The TV debate: a great escape for politicians
is the international director of the Centre for Freedom of the Media and vice president of the Association of European Journalists
So they were wrong. Some of the political commentariat said the TV debates would reveal nothing and change voters' minds hardly at all. Now it's hard to deny that they've turned the election picture upside down. Or blown it wide open, at least.
For the parties, the debates are vastly magnifying the importance of their leaders' key debating skills - the ability to project 'the vision thing', survivability in the short but very public bursts of political hand-to-hand fighting, and what Olympic figure skating judges call 'artistic impression'.
For the voting public it's a whole new experience. Part Gladiator and part X Factor - a sort of political Strictly Come Dancing, with the public themselves deciding who wins each week's contest. They're obviously enjoying it.
Here the 'expert' judges have no say - in this context, that means the moderators, and the media in general.
That, surely, is a crucial aspect of all this - of the public engagement (excitement, even?), the wild gyrations of the opinion polls, and the sudden opening up of new fronts and policy battles.
The point is that the TV debates are unmediated.
Adam Boulton's role last night was pretty much limited to introductions - of the programme, of the opening statements and of the questions.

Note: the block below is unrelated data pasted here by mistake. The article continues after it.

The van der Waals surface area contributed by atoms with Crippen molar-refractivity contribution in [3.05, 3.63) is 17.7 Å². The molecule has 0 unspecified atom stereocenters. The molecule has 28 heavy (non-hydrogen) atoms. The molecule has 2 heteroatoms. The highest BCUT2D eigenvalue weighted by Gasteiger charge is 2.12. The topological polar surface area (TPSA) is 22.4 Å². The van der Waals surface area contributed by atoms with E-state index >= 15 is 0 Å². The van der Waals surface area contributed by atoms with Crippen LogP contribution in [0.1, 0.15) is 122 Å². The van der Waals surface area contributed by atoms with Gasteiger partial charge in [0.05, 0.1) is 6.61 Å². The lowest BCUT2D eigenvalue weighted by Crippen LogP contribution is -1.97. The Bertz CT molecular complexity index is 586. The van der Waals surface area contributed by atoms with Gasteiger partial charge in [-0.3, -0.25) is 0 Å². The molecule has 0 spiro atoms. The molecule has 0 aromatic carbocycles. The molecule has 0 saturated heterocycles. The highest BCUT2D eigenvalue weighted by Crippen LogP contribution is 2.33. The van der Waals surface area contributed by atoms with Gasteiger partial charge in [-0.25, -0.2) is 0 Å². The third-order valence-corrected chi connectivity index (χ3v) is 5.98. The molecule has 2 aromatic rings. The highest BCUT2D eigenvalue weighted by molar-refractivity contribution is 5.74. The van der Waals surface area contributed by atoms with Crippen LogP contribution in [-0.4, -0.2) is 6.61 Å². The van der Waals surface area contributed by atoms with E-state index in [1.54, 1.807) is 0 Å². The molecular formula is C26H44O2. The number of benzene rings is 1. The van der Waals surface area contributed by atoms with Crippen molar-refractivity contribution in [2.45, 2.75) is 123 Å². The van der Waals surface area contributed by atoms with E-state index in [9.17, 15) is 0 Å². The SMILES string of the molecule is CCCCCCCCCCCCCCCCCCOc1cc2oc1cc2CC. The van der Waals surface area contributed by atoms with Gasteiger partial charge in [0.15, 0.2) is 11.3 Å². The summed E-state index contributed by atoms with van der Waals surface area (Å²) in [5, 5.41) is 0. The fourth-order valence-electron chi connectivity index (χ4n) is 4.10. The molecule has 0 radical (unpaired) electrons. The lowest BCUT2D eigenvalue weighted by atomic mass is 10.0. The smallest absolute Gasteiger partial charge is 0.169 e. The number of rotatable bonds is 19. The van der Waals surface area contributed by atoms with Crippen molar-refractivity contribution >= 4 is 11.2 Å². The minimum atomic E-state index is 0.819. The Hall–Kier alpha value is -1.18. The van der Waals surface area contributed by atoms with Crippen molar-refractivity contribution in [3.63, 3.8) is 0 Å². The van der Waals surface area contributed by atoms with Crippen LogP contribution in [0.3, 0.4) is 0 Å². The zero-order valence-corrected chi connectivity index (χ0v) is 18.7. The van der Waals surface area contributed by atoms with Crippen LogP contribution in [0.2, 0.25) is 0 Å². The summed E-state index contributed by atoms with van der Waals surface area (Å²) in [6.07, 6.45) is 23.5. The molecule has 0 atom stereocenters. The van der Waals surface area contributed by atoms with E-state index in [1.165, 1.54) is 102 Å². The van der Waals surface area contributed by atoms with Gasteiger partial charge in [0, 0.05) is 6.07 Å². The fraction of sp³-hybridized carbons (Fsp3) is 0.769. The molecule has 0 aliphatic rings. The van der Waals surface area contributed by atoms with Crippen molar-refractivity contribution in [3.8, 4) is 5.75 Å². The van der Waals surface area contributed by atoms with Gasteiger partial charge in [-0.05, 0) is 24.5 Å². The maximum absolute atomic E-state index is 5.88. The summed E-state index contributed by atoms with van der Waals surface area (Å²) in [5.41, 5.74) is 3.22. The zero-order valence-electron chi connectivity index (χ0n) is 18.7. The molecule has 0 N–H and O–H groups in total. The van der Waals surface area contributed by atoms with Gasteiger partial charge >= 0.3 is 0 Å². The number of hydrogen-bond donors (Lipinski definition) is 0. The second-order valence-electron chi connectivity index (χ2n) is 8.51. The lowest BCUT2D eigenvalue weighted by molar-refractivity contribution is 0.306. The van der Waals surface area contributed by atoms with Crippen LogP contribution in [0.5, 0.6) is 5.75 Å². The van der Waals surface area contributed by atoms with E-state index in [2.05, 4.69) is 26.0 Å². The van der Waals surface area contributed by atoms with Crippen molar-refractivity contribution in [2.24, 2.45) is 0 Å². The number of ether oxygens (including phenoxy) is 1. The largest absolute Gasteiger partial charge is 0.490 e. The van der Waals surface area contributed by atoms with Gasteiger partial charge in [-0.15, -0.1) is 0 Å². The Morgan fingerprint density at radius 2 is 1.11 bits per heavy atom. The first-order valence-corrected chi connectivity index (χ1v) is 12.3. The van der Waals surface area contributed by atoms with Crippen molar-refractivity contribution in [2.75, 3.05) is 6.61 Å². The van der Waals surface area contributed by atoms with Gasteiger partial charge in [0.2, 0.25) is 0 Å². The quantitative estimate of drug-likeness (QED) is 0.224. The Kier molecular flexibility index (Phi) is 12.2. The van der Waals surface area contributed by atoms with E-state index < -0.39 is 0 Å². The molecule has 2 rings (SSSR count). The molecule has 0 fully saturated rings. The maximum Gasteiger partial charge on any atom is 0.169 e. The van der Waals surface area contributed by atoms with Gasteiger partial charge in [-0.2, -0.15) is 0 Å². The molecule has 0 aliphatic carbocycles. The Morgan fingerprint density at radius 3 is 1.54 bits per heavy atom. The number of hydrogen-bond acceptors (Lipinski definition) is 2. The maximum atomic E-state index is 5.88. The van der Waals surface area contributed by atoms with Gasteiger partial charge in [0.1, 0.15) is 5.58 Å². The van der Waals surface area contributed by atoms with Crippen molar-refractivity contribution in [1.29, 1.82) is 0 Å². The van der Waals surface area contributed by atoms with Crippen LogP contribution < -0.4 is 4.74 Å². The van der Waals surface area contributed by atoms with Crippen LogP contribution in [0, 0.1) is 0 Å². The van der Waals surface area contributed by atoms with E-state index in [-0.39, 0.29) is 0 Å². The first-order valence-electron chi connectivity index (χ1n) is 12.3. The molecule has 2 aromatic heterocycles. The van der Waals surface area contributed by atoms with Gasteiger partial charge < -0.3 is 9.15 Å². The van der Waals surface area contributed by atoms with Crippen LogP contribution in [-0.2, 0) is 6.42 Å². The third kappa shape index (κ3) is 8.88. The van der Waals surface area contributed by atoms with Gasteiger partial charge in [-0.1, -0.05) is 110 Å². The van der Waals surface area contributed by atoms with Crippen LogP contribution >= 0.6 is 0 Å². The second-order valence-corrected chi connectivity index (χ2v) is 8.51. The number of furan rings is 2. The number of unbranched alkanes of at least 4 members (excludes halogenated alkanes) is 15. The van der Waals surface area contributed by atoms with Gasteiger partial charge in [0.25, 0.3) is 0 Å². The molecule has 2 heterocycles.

The only time I noted him trying to raise a point of his own was his short interjection to Nick Clegg about "today's newspaper headlines". It was a half-hearted attempt to get a response from the Lib Dem leader about the rash of aggressively critical stories in Conservative-leaning papers.
Nick Clegg was able to bat the point away instantly as "complete rubbish".
It was the same for all three leaders on other issues on which they are seen to be vulnerable.
Yes, the carefully selected questions from the audience raised some of the most contentious long-term issues of the campaign - immigration, debt, Trident and Europe, as well the MPs' expenses scandal. But no-one in the whole 90-minute programme had any chance to challenge what was said by the three leaders.
Except the other leaders. Their claims and promises grew grander and more sweeping as time went on, with no challenge or rebuke from Boulton permitted, and no follow-up from the questioners or other members of the audience.
That was the agreement - the pre-condition, in fact - for the three parties to participate in the debates.
In that sense the winners were the politicians themselves. For once they could frolic together on unmediated prime-time television with nobody harass or rebuke them in the name of the voter or the general public.
My verdict, therefore, on Debate Number Two is that the leaders got away with a lot. It was a defeat for the British tradition of vigorous journalistic scrutiny.
Last night's debate was livelier and hotter than the first. But in this important way it was less satisfactory than an average edition of Question Time. Because there people in the audience can talk back and join in with passion, and David Dimbleby can put any politician on the spot at any time and press for answers.
Like Houdini, the politicians found the keys to release themselves from their underwater chains. This time.
So, in the third debate it'll be up to all three leaders to do the job better for the rest of us - the job of questioning doubtful facts, unfunded pledges and visions of Utopia.